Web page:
Dear readers,

The 2015 General Meeting of the FCI once again placed its trust in me by re-electing me as President of the most important canine organisation in the world, an honour which I appreciate enormously!

I remain fully committed to working hard via our basic principles. Now, more than ever, I promise to defend the rights of our dogs and their owners, to watch over their health and to raise awareness worldwide of what a healthy dog means to society, and I feel sure that all of you will help me in this work.

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Rafael de Santiago
President of the FCI
Genesis of the FCI
Fred Denayer, Belgium,
Former President of the SRSH, 2004-2011
based on the minutes of the different meetings that took place during this period.
PART 2/4

Second preparatory meeting held in Brussels on Tuesday, 7 March 1911

Second preparatory meeting, 1911, Brussels, 1st page of the minutes
Duke of Lesparre (FR), very first FCI President

At the first preparatory meeting in The Hague, the decision was taken for a second preparatory meeting to be held in Cologne on 17-18 February. For reasons no longer known, this second meeting is instead held in Brussels on Tuesday, 7 March 1911 in the offices of the Société Royale Saint-Hubert at 36, Rue de Joncker. It begins at 10.30 a.m.

As agreed at The Hague, this second preparatory meeting focuses on the answers the three Preparation Committees have come up with on the various issues. The answers provided by the Société Centrale pour l’Amélioration des Races de Chiens en France are presented by Baron Jaubert. The Société Royale Saint-Hubert’s answer is presented by Mr Louis Nieuwenhuijsen, who speaks of a “Ligue internationale des Sociétés cynophiles" (L.I.S.C.), while the wishes formulated by the Société Royale Saint-Hubert’s General Assembly are expressed by Mr Simon Goffin. The Dutch report is signed by Baron F.W. van Tuyll van Serooskerken and Dr A.J.J. Kloppert.

At this second preparatory meeting, Switzerland is no longer present, being replaced by Austria. The following countries take part:

  • Germany, represented by Freiherr von Plato and Mr A. Freericks (Delegierten Kommission), and by Mr Georg Obreen (Kartell der Stammbuch führenden Spezialclubs);
  • Austria, represented by Prince Ypsilanti (Österreichischer Kynologen Verband);
  • Belgium, represented by Mr G. de Buck, Mr L. Nieuwenhuys, Mr G. van Muylem and Mr S. Goffin (Société Royale Saint-Hubert);
  • France, represented by the Duke of Lesparre, Count Clary and Baron Jaubert (Société Centrale pour l’Amélioration des Races de Chiens en France);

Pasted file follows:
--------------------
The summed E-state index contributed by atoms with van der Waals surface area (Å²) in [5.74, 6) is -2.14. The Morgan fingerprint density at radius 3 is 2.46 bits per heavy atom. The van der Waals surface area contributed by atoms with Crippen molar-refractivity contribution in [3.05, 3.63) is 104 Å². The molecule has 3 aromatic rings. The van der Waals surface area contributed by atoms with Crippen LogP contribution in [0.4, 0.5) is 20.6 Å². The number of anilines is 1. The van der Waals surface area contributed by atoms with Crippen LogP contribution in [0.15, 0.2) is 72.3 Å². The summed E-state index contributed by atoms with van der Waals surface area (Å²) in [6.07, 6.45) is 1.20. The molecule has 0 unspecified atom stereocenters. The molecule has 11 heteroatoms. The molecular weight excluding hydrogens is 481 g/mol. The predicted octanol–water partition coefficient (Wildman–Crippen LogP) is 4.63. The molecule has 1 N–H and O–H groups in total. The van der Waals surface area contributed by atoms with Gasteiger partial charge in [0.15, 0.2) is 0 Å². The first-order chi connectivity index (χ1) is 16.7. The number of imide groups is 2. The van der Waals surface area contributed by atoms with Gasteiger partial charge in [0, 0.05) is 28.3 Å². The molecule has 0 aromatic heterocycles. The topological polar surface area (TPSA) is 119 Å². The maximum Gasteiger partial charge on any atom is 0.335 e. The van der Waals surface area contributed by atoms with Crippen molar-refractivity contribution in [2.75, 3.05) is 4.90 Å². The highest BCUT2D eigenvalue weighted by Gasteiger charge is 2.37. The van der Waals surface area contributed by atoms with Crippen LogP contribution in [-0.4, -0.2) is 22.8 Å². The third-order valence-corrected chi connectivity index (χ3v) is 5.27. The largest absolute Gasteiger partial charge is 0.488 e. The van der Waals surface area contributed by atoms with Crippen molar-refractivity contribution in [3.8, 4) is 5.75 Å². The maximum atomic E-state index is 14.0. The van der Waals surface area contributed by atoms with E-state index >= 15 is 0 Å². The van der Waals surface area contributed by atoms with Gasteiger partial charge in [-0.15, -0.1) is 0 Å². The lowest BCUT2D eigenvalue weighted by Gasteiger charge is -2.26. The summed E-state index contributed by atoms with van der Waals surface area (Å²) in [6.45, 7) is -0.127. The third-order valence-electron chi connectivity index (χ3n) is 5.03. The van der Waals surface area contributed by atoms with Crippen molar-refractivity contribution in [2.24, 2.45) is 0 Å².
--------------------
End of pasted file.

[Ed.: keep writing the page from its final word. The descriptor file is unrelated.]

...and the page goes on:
• The Netherlands, represented by Baron F.W. van Tuyll van Serooskerken and Dr A.J.J. Kloppert.

The meeting is opened by the Duke of Lesparre, who proposes giving the chair to one of the members of the Belgian committee, Mr G. de Buck, the secretary-general of the Société Royale Saint-Hubert. The latter accepts. As at The Hague, the minutes are kept by Dr Kloppert.
The meeting starts with the Österreichischer Kynologen Verband being recognised as the national association representing Austria.

The meeting unanimously decides that each country could only have one national governing body, with an exception being made for Germany where the Kartell and the Delegierten Kommission are jointly recognised.

As regarded certain countries not yet represented such as England, Russia, Italy, Sweden, Norway, Switzerland, etc., Dr Kloppert states that a number of them - those where one could have assumed the existence of a governing body – has been invited but has not replied. Collaboration with England is seen as impossible due to its quarantine restrictions.

The next item involves drafting the statutes of the “Fédération Cynologique Européenne". These would then be ratified at the Paris Congress.
A debate develops over the name to be given to the Federation, with certain delegates having a preference for “Fédération Cynologique Continentale” and others already leaning towards “Fédération Cynologique Internationale”. It is finally decided to keep the name “Fédération Cynologique Européenne”.

After a long discussion among delegates, the statutes put forward by The Netherlands and amended by France are drafted and unanimously approved for future adoption at the definitive Paris Congress.

After lunch, the meeting continues, with the main issues needing to be resolved being dealt with. These include a definition of the term ”international” and the conditions under which this term could be applied to dog shows, and draft regulations for the European Championship.

In the view of Dr Kloppert, shows open to the whole world should rightly be termed “international”. But discussions end here, with the only decision taken being that shows where a European Champion title could be awarded are to be termed an “international European Championship show or competition authorised by the FCE”. Each governing body is allowed to hold two European Championship shows per year, one organised by the governing body itself, the other delegated to one of its member organisations, subject to approval from the FCE general committee.

The hunting dog championship is the subject of a lengthy discussion, without any decision being taken due to the fact that the time had come to visit the documentation room. This discussion therefore has to be postponed to a later date. The meeting then ends.